|Cat-eLog Data Sheet|
|Scientific Name||Synodontis acanthoperca Friel & Vigliotta, 2006|
|Common Name||Scissortail Syno|
|Type Locality||Ogôoué River at and below the rapids of Massoukou (Masuku), 1°39'30"S, 13°32'14"E, Haut-Ogôoué Province, Gabon.|
|Pronunciation||sin oh don tiss|
|Etymology||According to Cuvier, Synodontis is an "ancient name for an undetermined fish from the Nile". It is apparently not derived, as often reported, from syn-, together and odous, tooth, presumed etymology of the lizardfish genus Synodus and in reference to the closely-spaced lower jaw teeth of both genera. The specific name is a Latinized combination of the Greek acantha, meaning a thorn and the Latin opercul, meaning a cover or lid, alluding to the distinctive opercular spines developed by mature males in this species.|
|Size||46mm or 1.8" SL. Find near, nearer or same sized spp.|
|Identification||All species in the genus Synodontis have a hardened head cap that has attached a process (humeral process) which is situated behind the gill opening and pointed towards the posterior. The dorsal fin and pectoral fins have a hardened first ray which is serrated. Caudal fin is always forked. There is one pair of maxillary barbels, sometimes having membranes and occasionally branched. The two pairs of mandibular barbels are often branched and can have nodes attached. The cone-shaped teeth in the upper jaw are short. S-shaped and movable in the lower jaw. These fish produce audible sounds when disturbed rubbing the base of the pectoral spine against the pectoral girdle.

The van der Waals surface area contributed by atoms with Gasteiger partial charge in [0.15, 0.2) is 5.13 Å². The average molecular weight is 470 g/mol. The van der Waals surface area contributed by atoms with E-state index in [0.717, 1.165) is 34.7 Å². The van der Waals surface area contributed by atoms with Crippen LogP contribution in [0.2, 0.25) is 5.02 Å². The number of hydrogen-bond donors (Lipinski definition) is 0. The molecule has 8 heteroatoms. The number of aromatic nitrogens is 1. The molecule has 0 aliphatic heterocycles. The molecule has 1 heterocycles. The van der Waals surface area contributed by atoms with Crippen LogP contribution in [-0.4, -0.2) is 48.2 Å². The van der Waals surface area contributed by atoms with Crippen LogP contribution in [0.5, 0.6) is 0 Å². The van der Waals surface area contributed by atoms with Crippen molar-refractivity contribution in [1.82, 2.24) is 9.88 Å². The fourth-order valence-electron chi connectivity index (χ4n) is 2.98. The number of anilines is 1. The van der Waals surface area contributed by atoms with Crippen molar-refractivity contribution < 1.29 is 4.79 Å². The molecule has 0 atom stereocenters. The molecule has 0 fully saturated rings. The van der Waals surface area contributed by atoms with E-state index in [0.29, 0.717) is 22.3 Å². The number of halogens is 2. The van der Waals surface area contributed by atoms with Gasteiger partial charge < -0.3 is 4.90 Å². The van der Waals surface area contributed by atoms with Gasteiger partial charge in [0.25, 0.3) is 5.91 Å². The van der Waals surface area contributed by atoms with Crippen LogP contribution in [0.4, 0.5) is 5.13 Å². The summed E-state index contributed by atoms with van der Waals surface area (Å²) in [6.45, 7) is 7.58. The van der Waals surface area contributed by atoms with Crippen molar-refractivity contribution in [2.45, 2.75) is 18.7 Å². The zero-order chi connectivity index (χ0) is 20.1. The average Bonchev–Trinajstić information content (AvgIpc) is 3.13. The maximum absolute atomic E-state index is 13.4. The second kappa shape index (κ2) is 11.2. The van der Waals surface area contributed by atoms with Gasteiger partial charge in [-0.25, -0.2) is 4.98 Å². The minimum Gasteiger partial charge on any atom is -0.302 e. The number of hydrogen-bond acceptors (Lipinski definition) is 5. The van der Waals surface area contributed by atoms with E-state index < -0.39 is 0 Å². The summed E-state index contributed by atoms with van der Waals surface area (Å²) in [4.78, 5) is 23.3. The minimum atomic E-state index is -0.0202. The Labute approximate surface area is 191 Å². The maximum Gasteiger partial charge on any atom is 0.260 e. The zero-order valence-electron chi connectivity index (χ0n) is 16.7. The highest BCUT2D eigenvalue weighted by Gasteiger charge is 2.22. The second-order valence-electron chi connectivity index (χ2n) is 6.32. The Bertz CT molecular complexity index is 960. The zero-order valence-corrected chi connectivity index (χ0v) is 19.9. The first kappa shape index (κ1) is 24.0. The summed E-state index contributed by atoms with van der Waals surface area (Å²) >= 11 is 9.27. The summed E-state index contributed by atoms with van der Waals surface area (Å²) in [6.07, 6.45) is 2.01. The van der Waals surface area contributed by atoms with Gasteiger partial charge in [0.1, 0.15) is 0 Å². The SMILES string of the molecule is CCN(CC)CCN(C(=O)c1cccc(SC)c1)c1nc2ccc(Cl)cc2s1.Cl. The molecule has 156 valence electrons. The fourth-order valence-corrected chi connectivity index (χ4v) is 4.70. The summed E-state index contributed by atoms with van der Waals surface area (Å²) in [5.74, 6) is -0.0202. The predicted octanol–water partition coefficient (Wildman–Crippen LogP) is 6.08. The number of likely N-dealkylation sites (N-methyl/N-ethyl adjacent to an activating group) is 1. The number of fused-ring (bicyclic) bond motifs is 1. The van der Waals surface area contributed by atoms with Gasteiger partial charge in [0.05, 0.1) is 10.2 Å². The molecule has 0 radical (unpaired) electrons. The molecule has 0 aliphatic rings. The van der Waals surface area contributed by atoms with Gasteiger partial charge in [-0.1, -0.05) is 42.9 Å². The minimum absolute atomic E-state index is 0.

Synodontis acanthoperca is a relatively small species that can be distinguished from all congeners except Synodontis punu by a distinctive pigmentation pattern that includes a pair of dark patches on the caudal fin. One patch is present in the middle of each lobe of the fin. Furthermore, this species and also Synodontis punu are distinguished by the presence of a well developed opercular spine in sexually mature males. In all other mochokid species the opercle lacks such well-developed ornamentation and sexual dimorphism of the opercle is unknown.
|Sexing||According to the original description, males have well developed opercular spines.|
|Distribution||From original description:
This species is known from two sites within the Ogôoué River basin of Gabon. The type locality is the Rapids of Massoukou (Masuku) on the Ogôoué River near Franceville and a second population has been collected in rapids on the Louétsi River near Bongolo (Fig. 4). Given the significant river distance between these sites (> 500 km), we speculate that S. acanthoperca is widely distributed in the upper Ogôoué basin wherever similar rapid habitats exist.
African Waters, Gabon Waters, Ogowe (click on these areas to find other species found there)
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|IUCN Red List Status||Data Deficient|
|Breeding Reports||There is no breeding report.|
|Reference||Zootaxa No. 1125, pp 47, Figs. 1-3.|
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|Last Update||2019 Oct 13 02:26 (species record created: 2009 Jan 01 12:21)|